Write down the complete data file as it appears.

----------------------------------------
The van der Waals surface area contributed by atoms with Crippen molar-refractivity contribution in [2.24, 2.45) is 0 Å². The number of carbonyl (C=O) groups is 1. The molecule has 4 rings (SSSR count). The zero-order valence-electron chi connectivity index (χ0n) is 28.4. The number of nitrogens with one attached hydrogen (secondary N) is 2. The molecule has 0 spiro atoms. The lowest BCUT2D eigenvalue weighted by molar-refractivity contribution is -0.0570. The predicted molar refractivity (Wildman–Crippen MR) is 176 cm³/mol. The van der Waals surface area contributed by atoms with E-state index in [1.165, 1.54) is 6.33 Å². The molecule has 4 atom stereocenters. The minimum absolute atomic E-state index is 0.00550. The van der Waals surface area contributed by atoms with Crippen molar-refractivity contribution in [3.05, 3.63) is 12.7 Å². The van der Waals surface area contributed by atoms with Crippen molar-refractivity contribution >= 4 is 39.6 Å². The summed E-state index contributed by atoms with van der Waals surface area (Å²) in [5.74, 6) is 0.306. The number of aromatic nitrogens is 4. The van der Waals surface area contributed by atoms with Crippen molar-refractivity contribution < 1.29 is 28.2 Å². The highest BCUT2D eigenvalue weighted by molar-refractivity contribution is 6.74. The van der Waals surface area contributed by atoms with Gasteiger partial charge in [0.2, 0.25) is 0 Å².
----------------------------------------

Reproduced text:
The van der Waals surface area contributed by atoms with Crippen molar-refractivity contribution in [2.24, 2.45) is 0 Å². The number of carbonyl (C=O) groups is 1. The molecule has 4 rings (SSSR count). The zero-order valence-electron chi connectivity index (χ0n) is 28.4. The number of nitrogens with one attached hydrogen (secondary N) is 2. The molecule has 0 spiro atoms. The lowest BCUT2D eigenvalue weighted by molar-refractivity contribution is -0.0570. The predicted molar refractivity (Wildman–Crippen MR) is 176 cm³/mol. The van der Waals surface area contributed by atoms with E-state index in [1.165, 1.54) is 6.33 Å². The molecule has 4 atom stereocenters. The minimum absolute atomic E-state index is 0.00550. The van der Waals surface area contributed by atoms with Crippen molar-refractivity contribution in [3.05, 3.63) is 12.7 Å². The van der Waals surface area contributed by atoms with Crippen molar-refractivity contribution >= 4 is 39.6 Å². The summed E-state index contributed by atoms with van der Waals surface area (Å²) in [5.74, 6) is 0.306. The number of aromatic nitrogens is 4. The van der Waals surface area contributed by atoms with Crippen molar-refractivity contribution < 1.29 is 28.2 Å². The highest BCUT2D eigenvalue weighted by molar-refractivity contribution is 6.74. The van der Waals surface area contributed by atoms with Gasteiger partial charge in [0.2, 0.25) is 0 Å².